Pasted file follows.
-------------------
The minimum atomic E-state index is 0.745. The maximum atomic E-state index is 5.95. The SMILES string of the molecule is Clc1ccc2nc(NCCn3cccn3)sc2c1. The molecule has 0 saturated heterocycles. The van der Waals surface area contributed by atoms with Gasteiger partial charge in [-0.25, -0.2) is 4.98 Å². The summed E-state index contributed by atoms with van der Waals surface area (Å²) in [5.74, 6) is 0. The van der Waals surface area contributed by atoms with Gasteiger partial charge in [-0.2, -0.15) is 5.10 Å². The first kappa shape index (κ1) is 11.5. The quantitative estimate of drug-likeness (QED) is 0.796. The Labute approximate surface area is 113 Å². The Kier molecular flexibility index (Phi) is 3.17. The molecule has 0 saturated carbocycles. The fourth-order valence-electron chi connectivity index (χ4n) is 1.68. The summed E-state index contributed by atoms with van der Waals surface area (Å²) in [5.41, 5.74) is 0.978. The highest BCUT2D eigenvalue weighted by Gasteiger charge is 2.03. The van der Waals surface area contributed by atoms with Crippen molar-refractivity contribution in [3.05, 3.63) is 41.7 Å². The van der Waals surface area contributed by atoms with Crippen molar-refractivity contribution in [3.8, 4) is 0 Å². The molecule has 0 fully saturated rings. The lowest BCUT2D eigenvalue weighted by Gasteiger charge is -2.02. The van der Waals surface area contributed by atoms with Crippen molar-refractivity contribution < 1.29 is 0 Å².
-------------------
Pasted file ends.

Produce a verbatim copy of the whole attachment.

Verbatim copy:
The minimum atomic E-state index is 0.745. The maximum atomic E-state index is 5.95. The SMILES string of the molecule is Clc1ccc2nc(NCCn3cccn3)sc2c1. The molecule has 0 saturated heterocycles. The van der Waals surface area contributed by atoms with Gasteiger partial charge in [-0.25, -0.2) is 4.98 Å². The summed E-state index contributed by atoms with van der Waals surface area (Å²) in [5.74, 6) is 0. The van der Waals surface area contributed by atoms with Gasteiger partial charge in [-0.2, -0.15) is 5.10 Å². The first kappa shape index (κ1) is 11.5. The quantitative estimate of drug-likeness (QED) is 0.796. The Labute approximate surface area is 113 Å². The Kier molecular flexibility index (Phi) is 3.17. The molecule has 0 saturated carbocycles. The fourth-order valence-electron chi connectivity index (χ4n) is 1.68. The summed E-state index contributed by atoms with van der Waals surface area (Å²) in [5.41, 5.74) is 0.978. The highest BCUT2D eigenvalue weighted by Gasteiger charge is 2.03. The van der Waals surface area contributed by atoms with Crippen molar-refractivity contribution in [3.05, 3.63) is 41.7 Å². The van der Waals surface area contributed by atoms with Crippen molar-refractivity contribution in [3.8, 4) is 0 Å². The molecule has 0 fully saturated rings. The lowest BCUT2D eigenvalue weighted by Gasteiger charge is -2.02. The van der Waals surface area contributed by atoms with Crippen molar-refractivity contribution < 1.29 is 0 Å².